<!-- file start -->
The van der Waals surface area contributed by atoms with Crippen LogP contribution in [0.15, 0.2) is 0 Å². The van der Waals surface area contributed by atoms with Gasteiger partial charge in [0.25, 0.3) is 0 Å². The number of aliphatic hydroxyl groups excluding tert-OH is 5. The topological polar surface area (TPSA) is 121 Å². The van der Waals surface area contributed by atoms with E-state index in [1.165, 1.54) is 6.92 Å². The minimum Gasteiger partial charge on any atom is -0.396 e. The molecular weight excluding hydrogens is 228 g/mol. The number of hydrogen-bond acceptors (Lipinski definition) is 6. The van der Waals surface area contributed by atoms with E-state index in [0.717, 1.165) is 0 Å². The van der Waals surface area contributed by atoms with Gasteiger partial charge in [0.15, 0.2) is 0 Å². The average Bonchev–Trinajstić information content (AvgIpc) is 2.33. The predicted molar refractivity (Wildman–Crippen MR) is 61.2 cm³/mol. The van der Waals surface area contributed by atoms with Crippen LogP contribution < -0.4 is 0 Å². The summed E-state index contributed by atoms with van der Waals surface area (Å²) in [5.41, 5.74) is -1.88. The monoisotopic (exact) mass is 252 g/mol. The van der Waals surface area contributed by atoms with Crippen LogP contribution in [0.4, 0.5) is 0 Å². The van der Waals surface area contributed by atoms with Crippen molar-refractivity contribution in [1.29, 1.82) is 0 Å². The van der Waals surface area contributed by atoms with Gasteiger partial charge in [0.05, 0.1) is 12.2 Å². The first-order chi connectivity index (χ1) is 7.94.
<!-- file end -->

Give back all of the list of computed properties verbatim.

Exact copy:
The van der Waals surface area contributed by atoms with Crippen LogP contribution in [0.15, 0.2) is 0 Å². The van der Waals surface area contributed by atoms with Gasteiger partial charge in [0.25, 0.3) is 0 Å². The number of aliphatic hydroxyl groups excluding tert-OH is 5. The topological polar surface area (TPSA) is 121 Å². The van der Waals surface area contributed by atoms with E-state index in [1.165, 1.54) is 6.92 Å². The minimum Gasteiger partial charge on any atom is -0.396 e. The molecular weight excluding hydrogens is 228 g/mol. The number of hydrogen-bond acceptors (Lipinski definition) is 6. The van der Waals surface area contributed by atoms with E-state index in [0.717, 1.165) is 0 Å². The van der Waals surface area contributed by atoms with Gasteiger partial charge in [0.15, 0.2) is 0 Å². The average Bonchev–Trinajstić information content (AvgIpc) is 2.33. The predicted molar refractivity (Wildman–Crippen MR) is 61.2 cm³/mol. The van der Waals surface area contributed by atoms with Crippen LogP contribution < -0.4 is 0 Å². The summed E-state index contributed by atoms with van der Waals surface area (Å²) in [5.41, 5.74) is -1.88. The monoisotopic (exact) mass is 252 g/mol. The van der Waals surface area contributed by atoms with Crippen LogP contribution in [0.4, 0.5) is 0 Å². The van der Waals surface area contributed by atoms with Crippen molar-refractivity contribution in [1.29, 1.82) is 0 Å². The van der Waals surface area contributed by atoms with Gasteiger partial charge in [0.05, 0.1) is 12.2 Å². The first-order chi connectivity index (χ1) is 7.94.